getdelays – get delay accounting information from the kernel

Top may be the most common tool in use whenever a preformance issue is hit. It is simple, quick and dumb. Besides the heavy metal stuffs like perf and gprof, another really useful and simple tool is getdelays, which provides the latency statistics per process/task for CPU, memory, and I/O.

1. Where to get it

https://www.kernel.org/doc/Documentation/accounting/getdelays.c
As mentioned in the comment, need to compile it with:

gcc -I/usr/src/linux/include getdelays.c -o getdelays

Since it uses the netlink socket, it requires root permission to run as well.

2. What it does

Getdelays does a simple job – creating a netlink socket, sending a request to the kernel for reading the task statistics, and printing out the reply. Essentially, this netlink socket exposes the kernel taskstats structure to the user space. For more information about taskstats struct, please refer to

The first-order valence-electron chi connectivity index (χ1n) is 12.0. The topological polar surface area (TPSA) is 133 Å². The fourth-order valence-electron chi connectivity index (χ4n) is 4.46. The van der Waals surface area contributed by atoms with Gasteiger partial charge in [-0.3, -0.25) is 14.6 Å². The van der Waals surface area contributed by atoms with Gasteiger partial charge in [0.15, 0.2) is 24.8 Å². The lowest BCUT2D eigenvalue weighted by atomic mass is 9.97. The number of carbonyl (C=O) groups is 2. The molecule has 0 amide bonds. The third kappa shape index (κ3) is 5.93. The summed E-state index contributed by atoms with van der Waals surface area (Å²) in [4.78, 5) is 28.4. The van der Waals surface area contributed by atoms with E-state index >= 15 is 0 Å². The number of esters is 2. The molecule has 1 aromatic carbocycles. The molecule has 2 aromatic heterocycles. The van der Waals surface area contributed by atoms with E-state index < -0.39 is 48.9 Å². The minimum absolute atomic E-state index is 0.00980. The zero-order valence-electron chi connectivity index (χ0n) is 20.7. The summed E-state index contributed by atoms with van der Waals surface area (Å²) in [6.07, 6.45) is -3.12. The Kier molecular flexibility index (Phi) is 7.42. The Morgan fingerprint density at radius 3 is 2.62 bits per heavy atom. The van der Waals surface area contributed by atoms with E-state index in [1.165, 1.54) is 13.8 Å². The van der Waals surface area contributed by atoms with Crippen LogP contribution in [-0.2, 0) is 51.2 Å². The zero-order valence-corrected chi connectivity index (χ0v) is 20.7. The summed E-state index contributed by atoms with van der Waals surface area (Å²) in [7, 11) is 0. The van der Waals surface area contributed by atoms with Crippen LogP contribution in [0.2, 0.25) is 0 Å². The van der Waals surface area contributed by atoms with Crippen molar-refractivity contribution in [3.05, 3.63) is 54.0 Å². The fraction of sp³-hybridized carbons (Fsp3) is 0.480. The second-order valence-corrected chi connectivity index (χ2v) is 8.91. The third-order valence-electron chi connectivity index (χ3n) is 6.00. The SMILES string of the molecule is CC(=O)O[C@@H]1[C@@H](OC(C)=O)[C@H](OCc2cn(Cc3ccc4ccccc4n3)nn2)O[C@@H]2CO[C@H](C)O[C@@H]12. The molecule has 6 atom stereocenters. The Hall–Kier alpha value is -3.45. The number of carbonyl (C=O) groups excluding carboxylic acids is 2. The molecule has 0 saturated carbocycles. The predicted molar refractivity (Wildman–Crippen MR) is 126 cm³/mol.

https://lxr.missinglinkelectronics.com/linux/include/uapi/linux/taskstats.h#L177

3. How it looks like

image00

In the example above, it shows the delay information for httpd, which seems working fine without any memory or I/O issues, except some minor delays from CPU since it is a background process rather than an interactive shell. If the application has shown some latency issues, getdelays should be able to show some numbers in “delay total” and “delay average”, which should be helpful to limit the scope of the performance issue to CPU, memory or I/O.

4. Note

Cannot expect too much from getdelays, which simply prints some counts in the kernel, and should be enough to know where the problem would be. To find the performance bottleneck, strace/ltrace/dtrace/lttng/perf/gprof should be considered as the next step.

About daveti

Interested in kernel hacking, compilers, machine learning and guitars.
This entry was posted in OS, Programming and tagged , , , , , . Bookmark the permalink.

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